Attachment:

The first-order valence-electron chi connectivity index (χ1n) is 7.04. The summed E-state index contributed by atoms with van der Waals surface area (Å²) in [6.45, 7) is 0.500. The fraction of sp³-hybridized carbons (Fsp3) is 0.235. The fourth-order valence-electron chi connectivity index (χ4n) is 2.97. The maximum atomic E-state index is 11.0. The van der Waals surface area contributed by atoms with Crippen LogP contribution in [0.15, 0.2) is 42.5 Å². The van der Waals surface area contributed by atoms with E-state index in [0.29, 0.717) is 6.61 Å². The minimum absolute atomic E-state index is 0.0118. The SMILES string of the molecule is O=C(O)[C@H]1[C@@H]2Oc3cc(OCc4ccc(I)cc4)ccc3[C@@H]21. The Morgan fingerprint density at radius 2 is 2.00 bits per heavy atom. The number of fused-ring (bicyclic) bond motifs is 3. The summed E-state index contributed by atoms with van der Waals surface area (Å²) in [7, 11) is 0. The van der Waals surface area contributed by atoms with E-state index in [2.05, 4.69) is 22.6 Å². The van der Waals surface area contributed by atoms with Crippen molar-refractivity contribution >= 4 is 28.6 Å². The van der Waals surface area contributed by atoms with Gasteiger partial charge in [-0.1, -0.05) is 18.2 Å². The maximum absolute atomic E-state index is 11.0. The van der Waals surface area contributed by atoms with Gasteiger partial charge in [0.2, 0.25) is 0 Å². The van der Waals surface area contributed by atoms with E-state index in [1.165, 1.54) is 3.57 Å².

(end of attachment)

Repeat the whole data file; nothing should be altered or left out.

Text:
The first-order valence-electron chi connectivity index (χ1n) is 7.04. The summed E-state index contributed by atoms with van der Waals surface area (Å²) in [6.45, 7) is 0.500. The fraction of sp³-hybridized carbons (Fsp3) is 0.235. The fourth-order valence-electron chi connectivity index (χ4n) is 2.97. The maximum atomic E-state index is 11.0. The van der Waals surface area contributed by atoms with Crippen LogP contribution in [0.15, 0.2) is 42.5 Å². The van der Waals surface area contributed by atoms with E-state index in [0.29, 0.717) is 6.61 Å². The minimum absolute atomic E-state index is 0.0118. The SMILES string of the molecule is O=C(O)[C@H]1[C@@H]2Oc3cc(OCc4ccc(I)cc4)ccc3[C@@H]21. The Morgan fingerprint density at radius 2 is 2.00 bits per heavy atom. The number of fused-ring (bicyclic) bond motifs is 3. The summed E-state index contributed by atoms with van der Waals surface area (Å²) in [7, 11) is 0. The van der Waals surface area contributed by atoms with E-state index in [2.05, 4.69) is 22.6 Å². The van der Waals surface area contributed by atoms with Crippen molar-refractivity contribution >= 4 is 28.6 Å². The van der Waals surface area contributed by atoms with Gasteiger partial charge in [-0.1, -0.05) is 18.2 Å². The maximum absolute atomic E-state index is 11.0. The van der Waals surface area contributed by atoms with Gasteiger partial charge in [0.2, 0.25) is 0 Å². The van der Waals surface area contributed by atoms with E-state index in [1.165, 1.54) is 3.57 Å².